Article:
Yes, you can switch back from REPAYE to IBR or PAYE

There has been a lot of confusion from borrowers whether or not REPAYE, with its partial interest subsidy, is a good choice for people with high future income (e.g. residents). The main concern is what happens after training when salaries increase and the possibility of breaking past the monthly payment cap, which could make you lose money (in the context of trying to minimize payments in anticipation of PSLF). Note: If you’re just trying to pay off your loans in an efficient way, breaking past the cap should be mostly irrelevant–you should be trying to pay down your loans as fast as possible anyway.1

If you call your federal loan servicer but don’t ask the right questions, your servicer may lead you astray in how they answer questions about the terms of the REPAYE program. It’s misleading but technically true: if you are making so much money that you break past the REPAYE cap, you absolutely cannot switch back to PAYE or IBR.

That’s NOT because you aren’t allowed to switch out of REPAYE in general (you are), but because at that point you would no longer have a “partial financial hardship” and thus no longer qualify for those plans to begin with. Your servicer is able to provide information and advice, but don’t for a second think that they don’t have a vested interest (see what I did there?) in your payments. A simple rule of thumb is that if you owe more on your loans than you make in a year, you definitely still quality for your income-driven repayment plan.

What is actually used for payment calculations is not your gross income but your discretionary income: your adjusted gross income minus 150% of the federal poverty line for your family size (e.g. family size of 1, 2, and 3 is &17,655, $23,895, and $30,135 in 2015, respectively). The official rule is that if your calculated monthly PAYE/IBR payment (whichever you qualify for) using 10/15% of your discretionary income is less than the standard 10-year repayment, then you still qualify.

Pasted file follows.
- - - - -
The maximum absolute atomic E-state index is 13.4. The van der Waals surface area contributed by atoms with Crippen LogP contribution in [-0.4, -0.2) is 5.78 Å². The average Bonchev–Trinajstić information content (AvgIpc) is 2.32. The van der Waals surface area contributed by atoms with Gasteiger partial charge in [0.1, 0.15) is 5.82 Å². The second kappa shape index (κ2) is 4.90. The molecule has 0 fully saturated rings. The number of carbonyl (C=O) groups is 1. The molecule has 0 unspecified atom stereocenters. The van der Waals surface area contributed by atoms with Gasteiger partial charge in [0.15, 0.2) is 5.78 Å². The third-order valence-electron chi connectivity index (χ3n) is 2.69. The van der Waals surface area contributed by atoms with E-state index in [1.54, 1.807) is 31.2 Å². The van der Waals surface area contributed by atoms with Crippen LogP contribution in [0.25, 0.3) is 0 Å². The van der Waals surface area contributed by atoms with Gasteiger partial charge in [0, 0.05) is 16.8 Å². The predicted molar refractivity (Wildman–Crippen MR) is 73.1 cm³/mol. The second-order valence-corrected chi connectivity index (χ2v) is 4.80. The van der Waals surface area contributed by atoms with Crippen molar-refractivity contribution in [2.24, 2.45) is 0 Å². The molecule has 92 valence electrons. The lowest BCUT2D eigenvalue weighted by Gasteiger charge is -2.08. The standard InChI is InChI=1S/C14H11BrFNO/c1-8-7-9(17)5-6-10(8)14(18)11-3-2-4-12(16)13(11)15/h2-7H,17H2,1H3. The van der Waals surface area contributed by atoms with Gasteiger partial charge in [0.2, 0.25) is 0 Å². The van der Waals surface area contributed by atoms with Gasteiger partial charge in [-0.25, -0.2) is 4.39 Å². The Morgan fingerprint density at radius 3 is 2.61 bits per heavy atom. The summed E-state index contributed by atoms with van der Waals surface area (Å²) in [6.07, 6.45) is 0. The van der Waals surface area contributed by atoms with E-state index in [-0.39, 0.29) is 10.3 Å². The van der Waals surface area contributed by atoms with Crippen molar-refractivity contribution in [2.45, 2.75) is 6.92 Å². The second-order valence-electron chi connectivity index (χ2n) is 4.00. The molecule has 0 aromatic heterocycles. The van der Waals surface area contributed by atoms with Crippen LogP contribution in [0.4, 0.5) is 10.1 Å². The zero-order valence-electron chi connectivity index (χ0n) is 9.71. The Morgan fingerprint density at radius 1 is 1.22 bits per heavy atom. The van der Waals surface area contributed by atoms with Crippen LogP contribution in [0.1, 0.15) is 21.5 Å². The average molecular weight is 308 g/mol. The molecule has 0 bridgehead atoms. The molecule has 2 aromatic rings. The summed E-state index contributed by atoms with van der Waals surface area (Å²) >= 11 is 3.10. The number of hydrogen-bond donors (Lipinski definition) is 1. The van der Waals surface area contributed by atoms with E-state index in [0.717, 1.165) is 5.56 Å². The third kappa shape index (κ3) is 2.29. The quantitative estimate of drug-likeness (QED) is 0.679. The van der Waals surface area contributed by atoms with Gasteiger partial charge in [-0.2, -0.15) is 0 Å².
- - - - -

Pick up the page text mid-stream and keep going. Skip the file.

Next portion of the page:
So there is a simple solution for forward-thinking borrowers who want to take advantage of the REPAYE benefits but don’t want to tie themselves to higher future payments: Switch back before you make money.

You can switch from REPAYE to PAYE as long as you still qualify for PAYE. Or you can switch back to IBR instead if you had older loans and didn’t qualify for PAYE to begin with.2 Do this at the end of your training and the problem is solved. (Technically, many people could do it even once out in practice; it all depends on how much you borrowed versus how much you/your family makes per year. You can use the calculator to see what household income you’ll need to break past the threshold.)

Also note that since most people generally use tax-returns and not pay stubs to verify income, there is generally a delay between when your income rises and when your taxes reflect that increase. This isn’t the way servicers would like it, but it’s the reality on the ground. You could be an attending as of July 2016, but when you resubmit income verification in the fall of 2016 for REPAYE, you’ll be submitting your 2015 taxes, which is a combination of your last two PGY years of training.

Note that your unpaid interest will capitalize when you switch out of REPAYE, but it’s all going to be forgiven in PSLF, this is essentially irrelevant.